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Cinderella effect

From Simple English Wikipedia, the free encyclopedia
Cinderella is mistreated by her stepmother, illustration from 1865.

Cinderella effect is the name for a phenomenon found in psychology: Child abuse and mistreatment is more common in families with stepparents.

It is named after the fairy tale Cinderella, where a girl gets mistreated by her stepsisters and stepmother. Psychologists think this shows a bias towards kin. A person has fewer incentives to invest in a child that is not his or her direct offspring.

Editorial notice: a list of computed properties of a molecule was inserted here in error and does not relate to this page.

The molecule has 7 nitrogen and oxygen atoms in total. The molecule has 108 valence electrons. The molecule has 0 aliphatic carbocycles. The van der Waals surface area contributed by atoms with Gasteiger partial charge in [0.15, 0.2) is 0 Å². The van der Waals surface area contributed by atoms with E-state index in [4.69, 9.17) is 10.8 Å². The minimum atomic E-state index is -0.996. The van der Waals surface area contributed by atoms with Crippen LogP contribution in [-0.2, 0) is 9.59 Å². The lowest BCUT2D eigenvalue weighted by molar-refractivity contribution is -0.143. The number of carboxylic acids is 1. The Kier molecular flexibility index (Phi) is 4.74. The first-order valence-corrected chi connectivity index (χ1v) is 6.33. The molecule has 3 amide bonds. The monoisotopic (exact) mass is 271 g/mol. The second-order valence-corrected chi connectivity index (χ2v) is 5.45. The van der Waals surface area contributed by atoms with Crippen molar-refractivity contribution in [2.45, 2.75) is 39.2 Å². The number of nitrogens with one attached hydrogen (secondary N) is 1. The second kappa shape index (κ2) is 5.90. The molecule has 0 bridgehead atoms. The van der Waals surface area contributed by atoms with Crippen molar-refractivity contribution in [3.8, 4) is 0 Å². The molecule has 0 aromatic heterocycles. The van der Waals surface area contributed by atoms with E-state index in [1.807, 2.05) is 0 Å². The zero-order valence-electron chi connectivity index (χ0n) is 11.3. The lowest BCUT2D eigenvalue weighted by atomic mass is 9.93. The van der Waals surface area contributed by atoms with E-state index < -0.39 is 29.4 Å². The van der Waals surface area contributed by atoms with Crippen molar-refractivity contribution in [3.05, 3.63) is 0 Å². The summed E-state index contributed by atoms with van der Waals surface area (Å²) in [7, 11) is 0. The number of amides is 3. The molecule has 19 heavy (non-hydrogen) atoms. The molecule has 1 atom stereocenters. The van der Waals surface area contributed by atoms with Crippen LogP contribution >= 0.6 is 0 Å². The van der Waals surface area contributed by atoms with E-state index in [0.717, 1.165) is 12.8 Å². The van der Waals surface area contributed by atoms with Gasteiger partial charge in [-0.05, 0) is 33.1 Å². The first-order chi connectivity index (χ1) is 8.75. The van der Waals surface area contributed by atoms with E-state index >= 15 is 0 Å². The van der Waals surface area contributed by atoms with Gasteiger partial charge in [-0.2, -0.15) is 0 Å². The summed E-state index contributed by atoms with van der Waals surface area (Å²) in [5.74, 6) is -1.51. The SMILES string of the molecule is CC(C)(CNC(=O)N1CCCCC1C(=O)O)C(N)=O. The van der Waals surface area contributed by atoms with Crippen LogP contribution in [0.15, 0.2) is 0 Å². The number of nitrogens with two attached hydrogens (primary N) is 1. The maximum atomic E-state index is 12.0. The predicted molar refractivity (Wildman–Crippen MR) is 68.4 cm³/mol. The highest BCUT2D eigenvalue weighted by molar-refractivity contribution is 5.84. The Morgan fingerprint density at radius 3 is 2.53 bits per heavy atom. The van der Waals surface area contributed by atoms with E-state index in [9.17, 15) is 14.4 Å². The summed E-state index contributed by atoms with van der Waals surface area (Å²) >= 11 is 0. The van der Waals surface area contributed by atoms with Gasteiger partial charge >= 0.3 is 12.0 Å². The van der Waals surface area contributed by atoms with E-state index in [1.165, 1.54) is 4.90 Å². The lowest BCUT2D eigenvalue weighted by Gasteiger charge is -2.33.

P.D. Scott first used the term Cinderella effect, in a study he did in 1973: He studied 29 cases of babies who were beaten to death in anger; he found that in 15 cases, the baby's stepfather was the killer.[1]

References

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  1. Daly & Wilson (1999), p. 33
  • Martin Daly and Margo Wilson (11 October 1999). The Truth about Cinderella, A Darwinian View of Parental Love. Yale University Press. ISBN 978-0-300-08029-2.